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Lyttelton, National Theatre, London SE1
Michael Frayn’s new play is stalked by mortality. It comes in the form of Death, the character in the morality play-within-a-play staged by Frayn’s hero, Jewish impresario Max Reinhardt, creator of the Salzburg Festival. And mortality is also present in the form of Muller, the Austrian Everyman, a sinister presence as Reinhardt’s success is matched by that of the Nazis.
Frayn’s cleverly constructed work is set mainly in Reinhardt’s Salzburg Baroque palace and is interweaved with the impresario’s own morality play. This structure worked brilliantly for Frayn’s postmodern comedy Noises Off, but comes across as a mannered vehicle in a tragedy.
Charismatic: Roger Allam as the Jewish impresario Max Reinhardt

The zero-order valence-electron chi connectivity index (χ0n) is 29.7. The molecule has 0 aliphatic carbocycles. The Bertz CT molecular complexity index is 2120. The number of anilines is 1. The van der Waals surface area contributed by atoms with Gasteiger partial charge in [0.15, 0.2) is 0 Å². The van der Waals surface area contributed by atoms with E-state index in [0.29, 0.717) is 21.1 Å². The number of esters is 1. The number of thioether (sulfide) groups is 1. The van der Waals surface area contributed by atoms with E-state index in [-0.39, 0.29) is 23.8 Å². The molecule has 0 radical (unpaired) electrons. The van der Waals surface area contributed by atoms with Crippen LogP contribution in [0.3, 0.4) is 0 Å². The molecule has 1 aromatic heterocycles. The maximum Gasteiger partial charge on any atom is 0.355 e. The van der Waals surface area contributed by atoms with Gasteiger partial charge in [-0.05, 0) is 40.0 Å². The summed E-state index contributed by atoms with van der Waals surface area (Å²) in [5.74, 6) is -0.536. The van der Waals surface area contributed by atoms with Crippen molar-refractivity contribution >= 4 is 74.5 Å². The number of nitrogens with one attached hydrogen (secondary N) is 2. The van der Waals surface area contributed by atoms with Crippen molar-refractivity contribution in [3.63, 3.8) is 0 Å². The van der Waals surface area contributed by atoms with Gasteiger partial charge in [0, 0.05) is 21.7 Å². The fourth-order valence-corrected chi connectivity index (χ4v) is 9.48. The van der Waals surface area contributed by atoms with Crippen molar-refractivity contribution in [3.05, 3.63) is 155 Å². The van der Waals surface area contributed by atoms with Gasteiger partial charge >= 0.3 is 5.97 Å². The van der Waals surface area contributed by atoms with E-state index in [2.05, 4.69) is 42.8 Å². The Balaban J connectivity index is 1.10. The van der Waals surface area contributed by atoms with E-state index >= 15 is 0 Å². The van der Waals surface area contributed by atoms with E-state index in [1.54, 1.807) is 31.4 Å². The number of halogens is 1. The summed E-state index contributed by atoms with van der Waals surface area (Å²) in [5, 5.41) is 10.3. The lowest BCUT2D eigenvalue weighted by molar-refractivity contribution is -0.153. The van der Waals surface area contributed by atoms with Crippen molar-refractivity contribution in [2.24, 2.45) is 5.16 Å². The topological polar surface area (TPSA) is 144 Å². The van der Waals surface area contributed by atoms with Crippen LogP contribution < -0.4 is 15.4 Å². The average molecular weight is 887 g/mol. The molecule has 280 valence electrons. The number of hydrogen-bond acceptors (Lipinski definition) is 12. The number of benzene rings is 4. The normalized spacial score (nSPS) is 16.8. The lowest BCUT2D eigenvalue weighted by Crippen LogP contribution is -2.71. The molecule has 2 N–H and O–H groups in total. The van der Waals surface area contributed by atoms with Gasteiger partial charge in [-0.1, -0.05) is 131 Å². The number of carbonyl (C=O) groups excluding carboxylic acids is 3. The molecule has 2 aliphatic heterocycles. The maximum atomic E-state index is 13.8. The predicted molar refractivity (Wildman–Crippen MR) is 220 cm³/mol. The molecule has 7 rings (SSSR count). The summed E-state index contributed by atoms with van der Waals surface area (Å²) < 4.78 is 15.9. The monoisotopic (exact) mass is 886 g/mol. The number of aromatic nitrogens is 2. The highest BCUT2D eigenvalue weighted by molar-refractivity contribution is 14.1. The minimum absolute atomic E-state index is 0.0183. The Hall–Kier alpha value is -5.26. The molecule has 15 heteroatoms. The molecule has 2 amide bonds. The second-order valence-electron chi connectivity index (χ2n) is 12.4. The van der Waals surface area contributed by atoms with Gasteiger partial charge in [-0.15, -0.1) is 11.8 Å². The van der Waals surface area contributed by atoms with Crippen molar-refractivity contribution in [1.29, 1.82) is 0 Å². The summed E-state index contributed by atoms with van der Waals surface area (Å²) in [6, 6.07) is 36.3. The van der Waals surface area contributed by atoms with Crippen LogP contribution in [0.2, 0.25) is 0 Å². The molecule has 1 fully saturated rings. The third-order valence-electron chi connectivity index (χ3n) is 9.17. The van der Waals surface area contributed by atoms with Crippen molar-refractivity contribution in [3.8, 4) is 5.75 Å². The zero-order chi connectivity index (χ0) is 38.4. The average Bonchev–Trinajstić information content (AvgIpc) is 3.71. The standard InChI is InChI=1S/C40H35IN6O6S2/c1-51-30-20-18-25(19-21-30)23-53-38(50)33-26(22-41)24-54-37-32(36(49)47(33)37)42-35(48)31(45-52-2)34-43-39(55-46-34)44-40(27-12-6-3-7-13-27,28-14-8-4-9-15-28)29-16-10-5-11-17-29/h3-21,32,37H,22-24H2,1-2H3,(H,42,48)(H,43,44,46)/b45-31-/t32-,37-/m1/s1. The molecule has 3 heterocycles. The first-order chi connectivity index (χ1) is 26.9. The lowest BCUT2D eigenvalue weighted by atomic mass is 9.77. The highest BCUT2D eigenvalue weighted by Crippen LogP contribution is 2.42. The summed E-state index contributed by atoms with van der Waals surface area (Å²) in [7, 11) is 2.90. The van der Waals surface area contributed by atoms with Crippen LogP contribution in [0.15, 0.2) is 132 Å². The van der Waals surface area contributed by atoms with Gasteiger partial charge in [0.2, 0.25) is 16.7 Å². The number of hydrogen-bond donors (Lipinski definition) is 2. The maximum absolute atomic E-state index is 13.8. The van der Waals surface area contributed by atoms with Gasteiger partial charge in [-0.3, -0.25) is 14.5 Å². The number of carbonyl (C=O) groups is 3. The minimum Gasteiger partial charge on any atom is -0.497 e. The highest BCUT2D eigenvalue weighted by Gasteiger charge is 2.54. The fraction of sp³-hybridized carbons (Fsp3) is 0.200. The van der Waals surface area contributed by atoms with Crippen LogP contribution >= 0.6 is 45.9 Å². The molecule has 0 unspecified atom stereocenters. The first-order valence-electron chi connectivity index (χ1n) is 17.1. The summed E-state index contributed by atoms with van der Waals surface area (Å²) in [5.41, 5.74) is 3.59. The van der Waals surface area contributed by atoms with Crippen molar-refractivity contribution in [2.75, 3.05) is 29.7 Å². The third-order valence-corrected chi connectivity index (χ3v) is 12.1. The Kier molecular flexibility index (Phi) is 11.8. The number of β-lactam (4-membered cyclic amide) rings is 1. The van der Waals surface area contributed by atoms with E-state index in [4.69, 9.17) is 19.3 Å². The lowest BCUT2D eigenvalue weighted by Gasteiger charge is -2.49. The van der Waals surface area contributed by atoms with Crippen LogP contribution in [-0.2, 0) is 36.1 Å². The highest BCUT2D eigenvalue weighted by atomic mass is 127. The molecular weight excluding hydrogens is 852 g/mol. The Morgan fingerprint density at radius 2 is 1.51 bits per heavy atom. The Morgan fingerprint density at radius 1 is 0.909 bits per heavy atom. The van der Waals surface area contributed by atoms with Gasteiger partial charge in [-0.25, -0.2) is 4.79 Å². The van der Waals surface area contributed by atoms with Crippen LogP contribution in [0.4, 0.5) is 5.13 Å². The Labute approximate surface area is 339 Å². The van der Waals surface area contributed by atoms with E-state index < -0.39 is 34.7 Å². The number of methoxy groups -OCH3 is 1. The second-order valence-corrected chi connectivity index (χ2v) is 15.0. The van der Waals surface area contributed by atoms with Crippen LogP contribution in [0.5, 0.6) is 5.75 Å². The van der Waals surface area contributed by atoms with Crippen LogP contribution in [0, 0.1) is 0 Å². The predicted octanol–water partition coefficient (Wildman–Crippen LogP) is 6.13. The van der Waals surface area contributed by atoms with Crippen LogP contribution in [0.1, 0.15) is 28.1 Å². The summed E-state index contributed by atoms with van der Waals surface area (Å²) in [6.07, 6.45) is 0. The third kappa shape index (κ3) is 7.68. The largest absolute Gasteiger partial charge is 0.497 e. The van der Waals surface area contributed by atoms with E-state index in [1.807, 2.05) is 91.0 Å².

Michael Blakemore’s production struggles to find its feet with a work that attempts to be a biographical tribute charting Reinhardt’s place in theatrical history, while also developing profound themes and questions: the boundary between drama and reality; the thin line between life and death, and whether or not we can ever be called to account for our behaviour.
Roger Allam is winningly charismatic as Reinhardt, the son of a failed businessman, who dragged himself out of poverty with a series of world-beating epics that featured casts of thousands, and often lost as much in money. The arrival of the Nazis sends shivers down the spine, but on a stage as big as the Lyttelton’s, the chance to convey something of the gargantuan theatre for which Reinhardt became known is missed. (Tel: 020 7452 3000)